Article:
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Former U.S. Sen. Chambliss kicks off semester of political, legal insights at UGA

Saxby Chambliss law class-fall-15-h
Former U.S. Sen. Saxby Chambliss is teaching Political Leadership and the Law at the UGA School of Law this fall. Photo by Andrew Davis Tucker/UGA.

Georgia Department of Community Affairs Commissioner Camila Knowles to co-teach

Athens, Ga. – Students taking the course Political Leadership and the Law at the University of Georgia School of Law this semester are receiving firsthand insights into public service from former U.S. Sen. Saxby Chambliss. He is co-teaching the class for the fall 2015 semester with his former chief of staff, Camila Knowles, who is now serving as commissioner of the Georgia Department of Community Affairs. The first class was held today, Aug. 24.

Georgia Law Dean Peter B. “Bo” Rutledge said having Chambliss and Knowles teach a class addressing the intersection of the law and political leadership is a tremendous honor for Georgia Law. “In this class, our students will not only interact and learn directly from two accomplished public servants but they will have the opportunity to meet and have meaningful dialogue with other political leaders-such as Georgia Gov. Nathan Deal-who will be invited classroom guests,” he said. “There is no question that this class will be one of the highlights of a student’s academic career at Georgia Law-especially for those who are interested in pursuing a career in public service.”

Ashley M. Walker, a Georgia Law second-year student, said she is excited to be enrolled in the Political Leadership and the Law course. “Former Sen. Chambliss has been an influential figure in state and national politics, and I cannot wait to learn from his experiences,” she said.

Chambliss is serving as the law school’s Sanders Political Leadership Scholar, which is part of the university’s three-part Senator Saxby Chambliss Leadership Forum announced earlier this month.

Chambliss said he is honored to be returning to UGA as the law school’s Sanders Political Leadership Scholar. “I am looking forward to sharing my experience of 20 years in public service with tomorrow’s leaders,” he said. “The University of Georgia School of Law is one of the top law schools in America, and to have the opportunity to be a part of the faculty is very humbling.”

Knowles said she is excited and honored to join Chambliss in the classroom. “I look forward to a rewarding and robust dialogue with the bright law students who have an interest in public service law,” she said. “I hope this class may spark a desire for these future leading lawyers to seek a career in service of our state and our nation.”

Rutledge said having proven leaders, who have distinguished themselves in the public sector, teach law students with real examples of how the law and government truly work together is what the late Gov. Carl E. Sanders envisioned with the Sanders Political Leadership Scholar position. “Gov. Sanders truly cared about today’s law students getting an excellent, affordable legal education right here in the state of Georgia as well as having the opportunity to learn the true meaning of service,” he said.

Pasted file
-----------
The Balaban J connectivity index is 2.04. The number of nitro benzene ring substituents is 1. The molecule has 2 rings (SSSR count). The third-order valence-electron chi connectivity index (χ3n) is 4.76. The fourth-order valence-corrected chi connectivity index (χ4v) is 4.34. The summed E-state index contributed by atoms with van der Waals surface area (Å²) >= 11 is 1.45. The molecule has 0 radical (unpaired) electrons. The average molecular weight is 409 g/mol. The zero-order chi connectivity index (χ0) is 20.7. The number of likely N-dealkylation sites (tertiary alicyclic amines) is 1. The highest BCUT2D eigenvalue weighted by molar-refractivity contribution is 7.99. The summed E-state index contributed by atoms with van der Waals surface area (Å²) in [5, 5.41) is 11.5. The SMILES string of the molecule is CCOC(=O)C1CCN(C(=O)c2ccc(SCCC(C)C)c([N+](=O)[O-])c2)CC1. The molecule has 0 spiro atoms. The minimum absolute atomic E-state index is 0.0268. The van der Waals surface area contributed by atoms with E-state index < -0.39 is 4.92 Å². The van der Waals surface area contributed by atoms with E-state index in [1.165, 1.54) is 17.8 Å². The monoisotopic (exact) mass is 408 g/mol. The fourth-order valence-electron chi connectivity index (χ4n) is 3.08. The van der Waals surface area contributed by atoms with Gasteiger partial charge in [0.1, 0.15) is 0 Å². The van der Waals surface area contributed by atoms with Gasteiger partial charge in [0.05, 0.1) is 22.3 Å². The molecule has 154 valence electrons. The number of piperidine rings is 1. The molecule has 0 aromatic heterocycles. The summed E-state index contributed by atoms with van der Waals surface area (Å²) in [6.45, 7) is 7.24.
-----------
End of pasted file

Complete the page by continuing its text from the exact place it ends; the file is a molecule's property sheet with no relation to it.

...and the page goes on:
Established in 2002, the Sanders Political Leadership Scholar position is named for Georgia’s 74th governor and 1948 Georgia Law alumnus, Carl E. Sanders. Previous Sanders Political Leadership Scholars who have taught a course at the law school include former U.S. Sen. J. Maxwell “Max” Cleland, former U.S. Sen. Wyche Fowler Jr., former Speaker of the U.S. House of Representatives Newt Gingrich, former U.S. Ambassador to the Republic of Poland Lee A. Feinstein, former U.S. Department of Commerce Deputy Secretary Theodore “Ted” W. Kassinger, and former Georgia Secretary of State Cathy Cox, among others.

Chambliss served two terms in the U.S. Senate and four terms in the U.S. House of Representatives. He was a member of the Senate Armed Services Committee; the Senate Committee on Agriculture, Nutrition and Forestry; and the Senate Rules Committee. He also served as vice chairman of the Senate Select Committee on Intelligence. Chambliss earned his bachelor’s degree from UGA and his law degree from the University of Tennessee.

Knowles was appointed as commissioner of the Georgia Department of Community Affairs by Deal in 2015. Knowles first joined Chambliss’ team in 2003. Previously, she served as a legislative assistant and chief counsel for him in Washington, D.C., before moving to his Atlanta office as state director. She was named his chief of staff in 2013. Knowles earned her bachelor’s degree cum laude from Harvard University and her law degree from Georgetown University.

UGA School of Law
Consistently regarded as one of the nation’s top public law schools, Georgia Law was established in 1859. Its accomplished faculty includes authors of some of the country’s leading legal scholarship. The school offers three degrees – the Juris Doctor, the Master of Laws and the Master in the Study of Law – and is home to the Dean Rusk International Law Center. Georgia Law is proud of its long tradition of providing first-rate legal training for future leaders who will serve state and nation in both the public and private sectors. For more information, see